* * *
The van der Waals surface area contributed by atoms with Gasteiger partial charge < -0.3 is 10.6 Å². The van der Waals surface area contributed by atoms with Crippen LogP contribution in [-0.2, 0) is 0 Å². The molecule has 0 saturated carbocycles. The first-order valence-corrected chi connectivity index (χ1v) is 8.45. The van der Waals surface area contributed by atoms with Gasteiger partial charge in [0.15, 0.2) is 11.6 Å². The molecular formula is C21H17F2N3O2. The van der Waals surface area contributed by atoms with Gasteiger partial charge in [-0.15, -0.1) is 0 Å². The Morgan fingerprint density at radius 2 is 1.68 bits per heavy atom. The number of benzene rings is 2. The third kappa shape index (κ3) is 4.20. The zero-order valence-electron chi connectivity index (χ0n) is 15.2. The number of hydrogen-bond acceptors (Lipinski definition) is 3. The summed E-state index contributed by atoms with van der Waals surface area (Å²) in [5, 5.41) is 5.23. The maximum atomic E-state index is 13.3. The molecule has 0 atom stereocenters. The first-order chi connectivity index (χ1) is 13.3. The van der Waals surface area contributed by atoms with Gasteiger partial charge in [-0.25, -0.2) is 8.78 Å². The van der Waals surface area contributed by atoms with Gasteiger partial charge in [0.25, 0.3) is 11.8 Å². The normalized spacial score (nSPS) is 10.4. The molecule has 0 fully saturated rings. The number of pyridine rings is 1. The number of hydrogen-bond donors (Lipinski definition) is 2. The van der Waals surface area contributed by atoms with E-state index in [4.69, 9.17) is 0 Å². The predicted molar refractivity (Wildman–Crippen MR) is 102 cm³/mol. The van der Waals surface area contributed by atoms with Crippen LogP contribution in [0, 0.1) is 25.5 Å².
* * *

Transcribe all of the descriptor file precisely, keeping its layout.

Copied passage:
The van der Waals surface area contributed by atoms with Gasteiger partial charge < -0.3 is 10.6 Å². The van der Waals surface area contributed by atoms with Crippen LogP contribution in [-0.2, 0) is 0 Å². The molecule has 0 saturated carbocycles. The first-order valence-corrected chi connectivity index (χ1v) is 8.45. The van der Waals surface area contributed by atoms with Gasteiger partial charge in [0.15, 0.2) is 11.6 Å². The molecular formula is C21H17F2N3O2. The van der Waals surface area contributed by atoms with Gasteiger partial charge in [-0.15, -0.1) is 0 Å². The Morgan fingerprint density at radius 2 is 1.68 bits per heavy atom. The number of benzene rings is 2. The third kappa shape index (κ3) is 4.20. The zero-order valence-electron chi connectivity index (χ0n) is 15.2. The number of hydrogen-bond acceptors (Lipinski definition) is 3. The summed E-state index contributed by atoms with van der Waals surface area (Å²) in [5, 5.41) is 5.23. The maximum atomic E-state index is 13.3. The molecule has 0 atom stereocenters. The first-order chi connectivity index (χ1) is 13.3. The van der Waals surface area contributed by atoms with Gasteiger partial charge in [-0.25, -0.2) is 8.78 Å². The van der Waals surface area contributed by atoms with Gasteiger partial charge in [0.25, 0.3) is 11.8 Å². The normalized spacial score (nSPS) is 10.4. The molecule has 0 fully saturated rings. The number of pyridine rings is 1. The number of hydrogen-bond donors (Lipinski definition) is 2. The van der Waals surface area contributed by atoms with E-state index in [4.69, 9.17) is 0 Å². The predicted molar refractivity (Wildman–Crippen MR) is 102 cm³/mol. The van der Waals surface area contributed by atoms with Crippen LogP contribution in [0, 0.1) is 25.5 Å².